Politics

A book about the Greek-Jewish roots of Nicolas Sarkozy went on sale in Greece

A book about the Greek-Jewish roots of French President Nicolas Sarkozy, whose genus comes from the Jewish community of the Greek port city of Thessaloniki, went on sale in Greece.

The presentation of the book “I am the grandson of the Greek” took place on Wednesday evening in Athens. It was attended by Greek Foreign Minister Dora Bakoyanni, former Prime Minister Konstantinos Mitsotakis and ambassadors of France and Israel.

The book, written by three Greek authors, is a historical account of the family of Sarkozy’s mother, who was born in Thessaloniki, the city that was once called the “Balkan Jerusalem” because of the large Jewish community.

One copy of the book was already handed over to Nicolas Sarkozy at the last meeting of the EU Council in Brussels by Greek Prime Minister Kostas Karamanlis. The head of the Greek government also promised the French president that in the future the book will be translated into French.

Recall that the Jewish origin of the presidential candidate is rooted in medieval Spain, where the ancestors of his mother, who were named Malach, lived. Like other Spanish Jews, the Malachs were expelled from Spain by King Ferdinand and settled in France, but a hundred years later, the ancestors of the presidential candidate emigrated to Thessaloniki. There, in the north of Greece, they lived until the middle of the 20th century.

Great-grandfather Sarkozy, a famous jeweler in Thessaloniki, jeweler Mordechai Malach, passed away in 1913 and was buried in the old Jewish cemetery in Thessaloniki. During the Second World War, before the Nazis arrived and the subsequent destruction of the cemetery, the remains were reburied, and today his grave is in Stavrupoli. In 1917, the city was almost completely destroyed by a strong fire, which put an end to the family business of Malakhov.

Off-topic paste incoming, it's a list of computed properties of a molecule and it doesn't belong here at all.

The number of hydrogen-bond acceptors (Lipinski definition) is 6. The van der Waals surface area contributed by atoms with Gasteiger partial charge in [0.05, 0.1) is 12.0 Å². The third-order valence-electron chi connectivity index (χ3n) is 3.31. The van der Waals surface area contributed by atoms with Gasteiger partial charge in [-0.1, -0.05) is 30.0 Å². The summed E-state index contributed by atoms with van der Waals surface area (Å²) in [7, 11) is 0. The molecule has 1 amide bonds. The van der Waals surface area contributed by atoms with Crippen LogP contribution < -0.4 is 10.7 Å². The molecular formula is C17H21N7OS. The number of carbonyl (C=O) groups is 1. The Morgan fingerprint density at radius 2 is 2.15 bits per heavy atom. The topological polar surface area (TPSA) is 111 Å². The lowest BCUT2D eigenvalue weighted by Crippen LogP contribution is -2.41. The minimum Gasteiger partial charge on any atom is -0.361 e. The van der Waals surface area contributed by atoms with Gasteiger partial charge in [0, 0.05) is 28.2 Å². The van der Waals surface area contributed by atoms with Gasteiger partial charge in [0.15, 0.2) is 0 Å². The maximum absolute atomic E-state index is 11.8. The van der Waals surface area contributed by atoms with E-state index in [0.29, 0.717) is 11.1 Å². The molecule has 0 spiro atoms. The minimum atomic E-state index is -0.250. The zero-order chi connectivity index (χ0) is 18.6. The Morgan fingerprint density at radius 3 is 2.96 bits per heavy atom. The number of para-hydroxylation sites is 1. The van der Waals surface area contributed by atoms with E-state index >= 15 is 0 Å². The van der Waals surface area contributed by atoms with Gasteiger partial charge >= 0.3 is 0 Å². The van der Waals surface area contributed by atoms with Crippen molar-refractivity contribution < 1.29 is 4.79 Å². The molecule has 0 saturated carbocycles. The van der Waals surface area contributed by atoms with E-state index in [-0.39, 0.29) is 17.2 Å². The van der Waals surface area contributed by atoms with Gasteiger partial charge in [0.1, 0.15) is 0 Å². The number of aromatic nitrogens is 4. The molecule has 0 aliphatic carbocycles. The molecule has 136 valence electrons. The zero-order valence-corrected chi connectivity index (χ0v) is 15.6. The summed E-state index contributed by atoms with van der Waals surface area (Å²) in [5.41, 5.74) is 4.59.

Grandfather Nicolas was the eldest of seven children in the family. His real name is Aaron, but his family name was Benitso. At the age of 14, he went with his mother to France, where he learned to be a doctor, and during World War I served as a medical doctor in the French army. Then he met his future wife, nurse Adele Bouvier, and after the wedding took the Catholic name Benedict. Subsequently, two daughters were born to Benedict and Adele: Susan and Andre, the mother of Nicolas. In the 1950s, Andre Malach married the Hungarian immigrant Paul Sarkozy, who became the father of a famous politician and statesman.

Until the death of his grandfather in 1972, Nicolas Sarkozy did not know anything about his Jewish roots. Benedict Malach hid from his grandchildren the truth about his origin, because, as the author of the book notes, he did not want to “injure” his grandchildren.

In 2006, when Sarkozy was on a visit to Greece, he visited the Jewish community in Thessaloniki. Community leaders presented the French guest with a special memorial sign with the inscription: “In memory of the visit of Nicolas Sarkozy to Greece from the Jewish community of Thessaloniki, the city of your ancestors, Israel and the Jerusalem Balkans.” They also presented an album with its family tree and photographs of their ancestors. The event was attended by a distant relative of Sarkozy, the wife of the president of the Jewish community of Thessaloniki, Lucy Saltel, one of the descendants of the Malach family. Feeling sympathy, Sarkozy thanked for the gifts and attention and noted: “My roots are here.” Most of the Malach family died during the Holocaust. Today, surviving relatives live mainly in Switzerland, France and England.

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